Philip R. Corlett, et al. PLoS One. 2013;8(6):e65088.
6.
Figure 4

Figure 4. GSR Responses to Fear Cues Across Study Days.. From: Ketamine Effects on Memory Reconsolidation Favor a Learning Model of Delusions.

A. Skin Conductance Responses to Cues after Initial Conditioning (Day 1). Subjects means skin conductance responses to the final 3 trials at the end of initial conditioning on Day 1. Y-axis represents subjects Galvanic Skin Responses to the cues (ketamine in red, placebo in blue; solid lines represent the to be reactivated cues (CS1) and dashed lines represent CS2 (non-predictive and non-reactivated). Error bars represent SEM. B. Skin Conductance Responses to Cues in Extinction (Day 3). Subjects showed an elevated skin conductance response to the ketamine-reactivated cue compared with the cue reactivated under placebo. Error bars represent SEM. Line graph: Y-axis represents subjects GSR responses to blocks of four extinction trials to cues reactivated under ketamine and placebo. Ketamine data are shown in red, placebo in blue; solid lines represent the reactivated cues (CS1) and dashed lines represent CS2 (non-predictive and non-reactivated). Error bars represent SEM. C. Skin Conductance Responses to Cues Following US reminder (Day 3, post extinction). When subjects were re-exposed to the loud noise outcome and then presented with the cues 5 more times in extinction, responses to the ketamine reactivated cue returned most strongly. Y-axis represents galvanic skin conductance response. Ketamine data are shown in red, placebo in blue; solid lines represent the reactivated cues (CS1) and dashed lines represent CS2 (non-predictive and non-reactivated). Error bars represent SEM.

Philip R. Corlett, et al. PLoS One. 2013;8(6):e65088.
7.
Figure 5

Figure 5. Responses to Fear Cues and their Relationship to PE Brain Responses.. From: Ketamine Effects on Memory Reconsolidation Favor a Learning Model of Delusions.

A. Ratings of the Cues after Extinction and their relationship to Violation Responses. Subjects rated the cue reactivated under ketamine as significantly more arousing than the cue reactivated under placebo. Those same subjects showed an aberrant striatal response during the violation of blocking indicative of inappropriate learning. Error bars represent SEM. Bar Graph: Y-axis represents subjects Final Arousal Ratings after the extinction trials, corrected by their initial ratings of the cues at baseline, such that residual ratings reflect conditioning. Scatterplot: X-axis represents those same Arousal ratings. Y-Axis represents parameter estimates extracted from right striatum from the contrast of blocking violation trials with their matched control events. B. Skin Conductance Responses to Fear Cues and their relationship to violation Responses. Subjects showed an elevated skin conductance response to the ketamine-reactivated cue compared with the cue reactivated under placebo. Subjects who showed the strongest skin conductance responses to cues reactivated under ketamine also showed the most inappropriate DLPFC response to the violation of blocking, indicating that they had learned inappropriately about the blocked cue. Error bars represent SEM. Line graph: Y-axis represents subjects GSR responses to blocks of four extinction trials to cues reactivated under ketamine and placebo. Scatterplot: X-axis represents the GSR to the first extinction trial (Ketamine minus placebo). Y-Axis represents parameter estimates extracted from right DLPFC from the contrast of blocking violation trials with their matched control events.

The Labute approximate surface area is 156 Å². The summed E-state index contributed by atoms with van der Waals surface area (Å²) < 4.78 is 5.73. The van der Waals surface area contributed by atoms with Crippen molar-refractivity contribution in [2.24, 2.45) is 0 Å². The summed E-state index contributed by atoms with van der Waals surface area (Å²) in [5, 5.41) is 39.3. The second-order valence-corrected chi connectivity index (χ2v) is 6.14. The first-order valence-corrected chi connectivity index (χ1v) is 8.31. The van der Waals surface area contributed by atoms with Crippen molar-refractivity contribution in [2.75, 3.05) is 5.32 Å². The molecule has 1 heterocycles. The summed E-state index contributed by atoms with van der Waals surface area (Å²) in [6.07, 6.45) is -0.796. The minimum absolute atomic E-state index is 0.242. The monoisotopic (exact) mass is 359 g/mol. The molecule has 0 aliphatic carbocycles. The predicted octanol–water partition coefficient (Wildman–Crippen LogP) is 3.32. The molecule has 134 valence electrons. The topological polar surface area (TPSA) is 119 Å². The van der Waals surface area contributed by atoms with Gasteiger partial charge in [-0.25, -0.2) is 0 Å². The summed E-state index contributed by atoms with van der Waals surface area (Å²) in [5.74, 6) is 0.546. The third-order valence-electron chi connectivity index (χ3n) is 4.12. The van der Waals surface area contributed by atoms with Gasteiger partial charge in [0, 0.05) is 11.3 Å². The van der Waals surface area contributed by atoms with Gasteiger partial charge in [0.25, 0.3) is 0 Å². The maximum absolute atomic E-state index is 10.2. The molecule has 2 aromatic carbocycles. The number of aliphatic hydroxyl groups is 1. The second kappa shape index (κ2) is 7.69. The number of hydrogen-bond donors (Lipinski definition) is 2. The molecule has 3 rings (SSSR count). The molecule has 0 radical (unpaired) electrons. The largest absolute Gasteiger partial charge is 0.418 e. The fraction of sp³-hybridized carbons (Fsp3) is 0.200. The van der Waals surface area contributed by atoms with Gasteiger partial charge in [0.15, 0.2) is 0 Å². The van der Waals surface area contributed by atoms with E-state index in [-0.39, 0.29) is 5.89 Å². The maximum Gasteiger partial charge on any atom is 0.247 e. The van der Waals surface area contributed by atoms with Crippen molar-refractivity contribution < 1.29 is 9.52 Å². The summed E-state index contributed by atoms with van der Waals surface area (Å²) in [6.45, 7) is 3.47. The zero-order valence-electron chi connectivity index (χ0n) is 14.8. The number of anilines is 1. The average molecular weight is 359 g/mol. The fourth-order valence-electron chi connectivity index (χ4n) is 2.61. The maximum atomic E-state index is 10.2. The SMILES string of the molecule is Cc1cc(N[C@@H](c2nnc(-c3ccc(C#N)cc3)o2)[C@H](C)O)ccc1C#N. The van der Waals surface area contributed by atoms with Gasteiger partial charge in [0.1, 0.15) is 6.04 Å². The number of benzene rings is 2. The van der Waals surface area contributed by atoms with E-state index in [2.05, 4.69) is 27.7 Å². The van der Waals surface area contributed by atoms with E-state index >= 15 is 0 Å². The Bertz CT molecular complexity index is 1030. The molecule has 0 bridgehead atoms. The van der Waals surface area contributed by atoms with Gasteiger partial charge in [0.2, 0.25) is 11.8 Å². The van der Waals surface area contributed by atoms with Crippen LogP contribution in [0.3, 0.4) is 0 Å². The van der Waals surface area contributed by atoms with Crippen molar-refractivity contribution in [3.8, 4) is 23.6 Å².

Philip R. Corlett, et al. PLoS One. 2013;8(6):e65088.
8.
Figure 2

Figure 2. Blocking Behavior and its Relation to Brain Responses.. From: Ketamine Effects on Memory Reconsolidation Favor a Learning Model of Delusions.